From your ever loving Daddy
(A photograph of Gunner Wilfrid Cove’s daughters and a letter from Marjorie were found in his breast pocket when he was killed in 1917)
Gunner Wilfred Cove’s daughters, Marjorie and Betty.
A letter from Marjorie to her father Gunner Wilfrid Cove.
5. Ivy to Private John Bateman Beer
24 August 1917
My Dear Jack,
For the last month I have been endeavouring to pluck up sufficient courage to write and tell you that everything must be over between us.
No doubt you will think me awfully unkind and perhaps fickle to write this while you are away, but this matter has worried me a great deal, and I have been halting between two opinions, as to whether it would be kinder to let you know now, and let myself be called unfaithful, or to wait until you come home, although knowing all the time in my heart that I was untrue.
When you went away, and I told you that I loved you best, I really meant it Jack, but such a lot seems to have happened since then. I really thought that I had forgotten Charlie in my love for you, but it is no use Jack, I cannot help loving Charlie best. I suppose it is because he was first.
At first I made up my mind to fight it down and be true to you, and if you still wish to keep me to my promise under the circumstances, I will do so.
Don’t take this too much to heart Jack. I am not worth it but don’t think me altogether heartless. I would not hurt you dear unless I could help it, but unfortunately we cannot control our own feelings.
Will you believe me when I say that I am very sorry, for I am, more so than perhaps you think. Anyway, forgive me if you can, and I trust that you will still let us be friends, whatever happens.
One word about Charlie before I finish. He would have waited in honour bound until you came home. All at home send their love to you. Trusting this will find you in the best of health,
Yours Very Sincerely,
6. Lothar Dietz to his mother, 1915
You at home can’t have the faintest idea of what it means to us when in the newspaper it simply and blandly says: “In Flanders today again only artillery activity.” Far better go over the top in the most foolhardy attack, cost what it may, than stick it out all day long under shell-fire, wondering all the time whether the next one will maim one or blow one to bits.
For the last three hours, a corporal has been lying groaning on my right, here in the dugout, with one arm and both legs shattered by a shell. Anyone who is badly wounded generally dies while he is being got out of here …
Only 60 yards away from us are the English, and they are very much on the alert as they would be only too glad to get back our hill. Six hundred yards behind here is our reserve position, a little wooded valley in which the most frightful hand-to-hand fighting has taken place. Trees and bushes are torn to pieces by shells and larded with rifle bullets. All about in the shell holes are still lying bodies, though we have already buried many.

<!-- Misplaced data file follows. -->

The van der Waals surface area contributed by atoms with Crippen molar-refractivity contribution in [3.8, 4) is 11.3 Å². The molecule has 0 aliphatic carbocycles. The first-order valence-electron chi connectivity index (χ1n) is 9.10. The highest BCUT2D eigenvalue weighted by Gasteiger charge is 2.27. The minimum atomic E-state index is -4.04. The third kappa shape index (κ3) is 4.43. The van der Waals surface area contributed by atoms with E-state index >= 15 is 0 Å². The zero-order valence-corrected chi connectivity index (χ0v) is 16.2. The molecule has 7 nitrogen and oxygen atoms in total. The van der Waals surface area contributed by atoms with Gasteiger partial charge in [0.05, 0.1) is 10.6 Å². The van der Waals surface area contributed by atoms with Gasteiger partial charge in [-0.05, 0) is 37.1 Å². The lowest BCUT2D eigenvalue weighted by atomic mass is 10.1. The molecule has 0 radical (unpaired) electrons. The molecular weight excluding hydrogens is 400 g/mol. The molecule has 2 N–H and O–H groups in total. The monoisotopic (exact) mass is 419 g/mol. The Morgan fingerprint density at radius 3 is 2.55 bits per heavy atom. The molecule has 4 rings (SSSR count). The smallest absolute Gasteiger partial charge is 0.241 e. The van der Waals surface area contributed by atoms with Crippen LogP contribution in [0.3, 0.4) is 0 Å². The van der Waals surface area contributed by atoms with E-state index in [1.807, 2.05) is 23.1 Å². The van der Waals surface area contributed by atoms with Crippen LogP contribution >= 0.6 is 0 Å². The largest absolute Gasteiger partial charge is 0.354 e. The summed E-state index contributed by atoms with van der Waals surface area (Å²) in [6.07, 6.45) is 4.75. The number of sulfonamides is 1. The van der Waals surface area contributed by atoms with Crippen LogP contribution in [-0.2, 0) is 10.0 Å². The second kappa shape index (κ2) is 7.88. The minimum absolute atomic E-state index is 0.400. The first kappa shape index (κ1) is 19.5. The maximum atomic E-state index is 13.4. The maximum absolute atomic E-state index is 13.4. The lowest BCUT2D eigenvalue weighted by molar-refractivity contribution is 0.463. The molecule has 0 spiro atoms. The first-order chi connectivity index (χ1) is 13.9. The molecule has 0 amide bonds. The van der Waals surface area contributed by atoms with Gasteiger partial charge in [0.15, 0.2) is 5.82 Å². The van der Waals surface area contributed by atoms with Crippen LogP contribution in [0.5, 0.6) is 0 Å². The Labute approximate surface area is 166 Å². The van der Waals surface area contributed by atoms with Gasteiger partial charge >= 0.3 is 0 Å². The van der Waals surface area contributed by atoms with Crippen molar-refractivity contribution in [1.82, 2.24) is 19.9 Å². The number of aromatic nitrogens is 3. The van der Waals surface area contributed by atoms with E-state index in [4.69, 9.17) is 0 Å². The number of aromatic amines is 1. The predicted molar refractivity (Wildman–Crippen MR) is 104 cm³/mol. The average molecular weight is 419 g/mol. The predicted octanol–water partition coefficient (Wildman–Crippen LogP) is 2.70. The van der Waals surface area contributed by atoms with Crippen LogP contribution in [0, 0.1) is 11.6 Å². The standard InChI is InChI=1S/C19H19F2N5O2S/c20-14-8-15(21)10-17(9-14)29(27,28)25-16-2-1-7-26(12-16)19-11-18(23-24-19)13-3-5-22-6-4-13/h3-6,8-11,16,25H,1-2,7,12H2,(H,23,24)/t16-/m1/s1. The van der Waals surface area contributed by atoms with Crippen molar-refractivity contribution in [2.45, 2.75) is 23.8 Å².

As one can’t possibly feel happy in a place where all nature has been devastated, we have done our best to improve things. First we built quite a neat causeway of logs, with a railing to it, along the bottom of the valley. Then, from a pine wood close by which had also been destroyed by shells, we dragged all the best tree-tops and stuck them upright in the ground; certainly they have no roots, but we don’t expect to be here more than a month and they are sure to stay green that long. Out of the gardens of the ruined châteaux of Hollebecke and Camp we fetched rhododendrons, box, snowdrops and primroses, and made quite nice little flower-beds.
We have cleaned out the little brook which flows through the valley, and some clever comrades have built little dams and constructed pretty little water-mills - so-called “parole-clocks”, which, by their revolutions, are supposed to count how many minutes more the war is going to last. We have planted whole bushes of willow and hazel with pretty catkins on them and little firs with their roots, so that a melancholy desert is transformed into an idyllic grove.
Every dugout has its board carved with a name suited to the situation: “Villa-Woodland-Peace”, “Heart of the Rhine”, “Eagle’s Nest”, etc. Luckily there is no lack of birds, especially thrushes, which have now got used to the whistling of bullets and falling of shells. They wake us in the morning with their cheerful twittering.
Although the wind felt bitterly cold, it was a fine, bright day and Algy was in high spirits. Leaving the Sound behind him, he flew back up over the moorland, towards his home. The sparkling blue waters of the burn looked too pretty to pass by, so he found a perch in a hazel bush, and rested in the rare winter sunshine for a while. Algy was especially happy to see plenty of catkins on the bushes; spring was not very far away now!